Mentone's Annual Colorfest by Kayla Worthey



For more than 30 years, the Annual Colorfest has drawn thousands of people to Mentone’s little village causing it to come to life with artists, musicians, local chefs, visiting patrons, and even nature seems to respond.  They come to drink in the cool, crisp mountain air, admire the glory of the fall foliage, and enjoy the festivities. Set for October 17-19, 2014, Colorfest brings together many different forms of art, the sounds of live music, fabulous foods and other family-friendly activities as Mother Nature sets the stage for a spectacular autumn season.

Colorfest will kick off with its traditional Friday night Fish Fry and bonfire hosted by One World Adventure at the Mentone Inn backyard pavilion from 3:30pm to 7pm. Cost is $10 each and includes a heaping plate of fresh catfish, Dave’s hushpuppies, homemade slaw, drink and dessert. Hang around and enjoy a two-hour tribute to the Beatles by David Lusk from 8pm to 10pm. Bring your lawn chair and/or blanket.

Get up early Saturday and “get your run on” at the Color Craze 5K and 1 Mile Fun Run before the festival. Participants will enjoy a scenic route beginning at Mason Park while being doused with colored powder.  Registration begins at 7am with the first wave of runners starting at 7:50am. Be sure to admire the Scarecrow Holler display while you are at Mason Park and go back to vote for your favorite handmade scarecrow during festival hours.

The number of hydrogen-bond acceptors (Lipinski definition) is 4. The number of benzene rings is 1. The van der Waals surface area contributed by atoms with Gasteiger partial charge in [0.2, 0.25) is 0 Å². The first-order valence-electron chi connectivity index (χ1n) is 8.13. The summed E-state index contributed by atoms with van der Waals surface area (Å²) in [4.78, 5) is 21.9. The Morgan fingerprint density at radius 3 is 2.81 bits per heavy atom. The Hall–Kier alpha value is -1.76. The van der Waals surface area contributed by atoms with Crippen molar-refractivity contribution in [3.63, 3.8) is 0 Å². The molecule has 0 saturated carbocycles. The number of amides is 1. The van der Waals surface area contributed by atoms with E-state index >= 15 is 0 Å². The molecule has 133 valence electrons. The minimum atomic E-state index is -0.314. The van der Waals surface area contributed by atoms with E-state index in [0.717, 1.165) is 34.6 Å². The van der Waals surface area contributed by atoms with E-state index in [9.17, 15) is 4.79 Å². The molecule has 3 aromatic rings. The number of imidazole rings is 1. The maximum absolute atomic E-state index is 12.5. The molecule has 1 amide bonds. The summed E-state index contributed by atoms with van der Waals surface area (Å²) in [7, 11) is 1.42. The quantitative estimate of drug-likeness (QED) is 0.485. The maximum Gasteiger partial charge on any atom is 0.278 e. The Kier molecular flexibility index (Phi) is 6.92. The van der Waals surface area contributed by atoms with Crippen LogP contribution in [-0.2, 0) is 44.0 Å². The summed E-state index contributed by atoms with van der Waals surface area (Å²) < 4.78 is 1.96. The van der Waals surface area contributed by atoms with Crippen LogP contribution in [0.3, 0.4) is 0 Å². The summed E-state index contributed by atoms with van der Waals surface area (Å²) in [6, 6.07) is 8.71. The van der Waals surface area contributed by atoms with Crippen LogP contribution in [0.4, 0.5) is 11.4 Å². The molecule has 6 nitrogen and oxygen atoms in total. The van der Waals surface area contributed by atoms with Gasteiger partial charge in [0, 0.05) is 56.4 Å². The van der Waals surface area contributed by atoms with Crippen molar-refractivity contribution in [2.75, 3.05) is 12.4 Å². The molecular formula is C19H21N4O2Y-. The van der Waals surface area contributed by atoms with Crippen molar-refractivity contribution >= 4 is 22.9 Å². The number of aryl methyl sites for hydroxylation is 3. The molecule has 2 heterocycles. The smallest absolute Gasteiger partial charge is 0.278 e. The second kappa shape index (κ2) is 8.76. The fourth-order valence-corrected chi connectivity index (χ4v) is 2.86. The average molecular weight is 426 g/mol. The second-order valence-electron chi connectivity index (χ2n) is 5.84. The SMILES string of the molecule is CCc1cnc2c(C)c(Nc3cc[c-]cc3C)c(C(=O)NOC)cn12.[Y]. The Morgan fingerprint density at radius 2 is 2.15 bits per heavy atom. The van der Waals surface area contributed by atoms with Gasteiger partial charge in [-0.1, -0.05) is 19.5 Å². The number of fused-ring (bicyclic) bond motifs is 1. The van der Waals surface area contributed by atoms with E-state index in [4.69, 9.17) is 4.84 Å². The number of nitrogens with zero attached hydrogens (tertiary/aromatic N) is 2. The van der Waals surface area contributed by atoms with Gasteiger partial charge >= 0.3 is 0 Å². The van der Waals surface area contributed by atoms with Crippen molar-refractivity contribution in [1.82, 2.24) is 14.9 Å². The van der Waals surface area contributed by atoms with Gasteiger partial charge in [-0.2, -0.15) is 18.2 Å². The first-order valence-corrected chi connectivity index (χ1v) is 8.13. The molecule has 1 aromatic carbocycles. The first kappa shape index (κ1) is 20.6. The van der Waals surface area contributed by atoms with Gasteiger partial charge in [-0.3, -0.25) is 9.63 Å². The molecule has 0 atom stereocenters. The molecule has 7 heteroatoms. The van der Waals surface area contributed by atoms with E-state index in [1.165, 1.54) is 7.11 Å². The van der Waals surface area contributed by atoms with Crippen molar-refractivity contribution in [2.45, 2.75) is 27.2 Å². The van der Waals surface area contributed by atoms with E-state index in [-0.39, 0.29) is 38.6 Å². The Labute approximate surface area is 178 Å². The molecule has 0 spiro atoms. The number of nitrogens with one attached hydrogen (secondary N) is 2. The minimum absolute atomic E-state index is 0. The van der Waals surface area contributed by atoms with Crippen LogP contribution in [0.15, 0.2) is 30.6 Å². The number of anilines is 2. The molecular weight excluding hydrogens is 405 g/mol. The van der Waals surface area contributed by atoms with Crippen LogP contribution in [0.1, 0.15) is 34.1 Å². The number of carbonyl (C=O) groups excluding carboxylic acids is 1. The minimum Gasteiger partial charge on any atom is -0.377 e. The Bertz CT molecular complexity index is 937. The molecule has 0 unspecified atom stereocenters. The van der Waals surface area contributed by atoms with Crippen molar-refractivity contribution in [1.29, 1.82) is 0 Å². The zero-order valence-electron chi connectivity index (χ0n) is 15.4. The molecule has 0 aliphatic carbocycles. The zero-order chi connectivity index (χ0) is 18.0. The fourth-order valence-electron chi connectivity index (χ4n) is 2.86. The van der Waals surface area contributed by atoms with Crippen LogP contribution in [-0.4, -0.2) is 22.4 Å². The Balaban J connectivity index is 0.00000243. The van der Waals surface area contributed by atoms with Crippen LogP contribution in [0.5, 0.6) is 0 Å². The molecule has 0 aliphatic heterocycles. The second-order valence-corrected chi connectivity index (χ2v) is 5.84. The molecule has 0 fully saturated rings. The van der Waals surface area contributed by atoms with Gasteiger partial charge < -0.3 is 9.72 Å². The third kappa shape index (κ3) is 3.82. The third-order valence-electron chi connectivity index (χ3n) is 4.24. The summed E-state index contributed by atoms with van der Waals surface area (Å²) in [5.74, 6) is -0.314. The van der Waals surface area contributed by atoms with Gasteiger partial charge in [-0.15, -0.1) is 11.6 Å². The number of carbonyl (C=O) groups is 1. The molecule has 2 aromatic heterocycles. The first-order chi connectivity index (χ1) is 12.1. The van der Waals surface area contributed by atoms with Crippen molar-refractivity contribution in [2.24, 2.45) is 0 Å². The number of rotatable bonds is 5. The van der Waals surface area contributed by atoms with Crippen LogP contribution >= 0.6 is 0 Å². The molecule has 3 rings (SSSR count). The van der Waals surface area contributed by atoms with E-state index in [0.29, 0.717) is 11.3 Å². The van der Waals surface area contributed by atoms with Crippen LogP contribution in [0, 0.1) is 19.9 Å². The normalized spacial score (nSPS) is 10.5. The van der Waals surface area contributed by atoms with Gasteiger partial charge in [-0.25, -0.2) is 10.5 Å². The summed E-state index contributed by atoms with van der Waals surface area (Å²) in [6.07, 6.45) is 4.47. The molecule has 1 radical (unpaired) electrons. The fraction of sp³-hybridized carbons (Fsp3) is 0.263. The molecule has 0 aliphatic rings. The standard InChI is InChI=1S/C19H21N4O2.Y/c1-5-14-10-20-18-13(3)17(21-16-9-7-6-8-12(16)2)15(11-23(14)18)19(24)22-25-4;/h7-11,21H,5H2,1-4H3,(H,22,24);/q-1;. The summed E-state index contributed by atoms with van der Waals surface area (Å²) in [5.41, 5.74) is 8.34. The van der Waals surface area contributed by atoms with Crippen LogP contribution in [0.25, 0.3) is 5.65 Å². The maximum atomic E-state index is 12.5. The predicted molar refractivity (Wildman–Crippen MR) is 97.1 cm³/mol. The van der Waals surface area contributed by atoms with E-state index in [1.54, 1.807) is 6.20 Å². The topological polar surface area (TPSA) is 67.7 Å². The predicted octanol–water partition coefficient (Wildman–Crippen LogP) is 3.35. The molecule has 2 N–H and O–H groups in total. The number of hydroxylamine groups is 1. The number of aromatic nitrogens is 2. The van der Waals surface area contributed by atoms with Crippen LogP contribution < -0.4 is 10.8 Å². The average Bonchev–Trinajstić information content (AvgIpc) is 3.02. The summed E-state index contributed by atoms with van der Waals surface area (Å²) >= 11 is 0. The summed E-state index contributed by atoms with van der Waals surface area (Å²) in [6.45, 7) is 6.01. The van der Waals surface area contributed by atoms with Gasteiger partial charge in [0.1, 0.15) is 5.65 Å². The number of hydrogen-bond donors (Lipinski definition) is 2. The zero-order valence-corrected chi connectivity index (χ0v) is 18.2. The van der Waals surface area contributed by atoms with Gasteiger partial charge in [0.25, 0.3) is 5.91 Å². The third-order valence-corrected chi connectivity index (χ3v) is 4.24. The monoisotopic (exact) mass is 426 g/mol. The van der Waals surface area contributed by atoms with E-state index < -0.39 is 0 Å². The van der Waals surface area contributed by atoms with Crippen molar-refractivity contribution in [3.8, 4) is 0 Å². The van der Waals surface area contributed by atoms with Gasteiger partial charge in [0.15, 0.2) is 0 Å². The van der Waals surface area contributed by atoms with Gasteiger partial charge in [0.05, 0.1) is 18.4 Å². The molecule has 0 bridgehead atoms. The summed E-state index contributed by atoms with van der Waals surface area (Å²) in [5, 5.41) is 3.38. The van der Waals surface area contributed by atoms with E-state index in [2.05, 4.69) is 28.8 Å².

On Saturday morning, gates open at 9 a.m. to a glorious display of arts and crafts from over 70 premier artists and craftsmen in Brow Park, which offers perhaps the most spectacularly breathtaking bluff views in Mentone.

Exciting, down-home mountain music fills the air with the “Sounds of Mentone” – 2 days of a steady stream of music from some very talented local musicians. Live music will keep festivalgoers on their toes throughout the weekend with a line-up of energetic and professional local musicians that include Taylor Poff, Marc Womack, Ryan Keefe, Jerry Bloom, Jordan Brown, Jared Cushen, Jess Goggans, Silvia Constantino, Lisa Crow, Larry Joe Hall, Terry Hutcheson and David Lusk, all slated to perform at the Brow Park pavilion.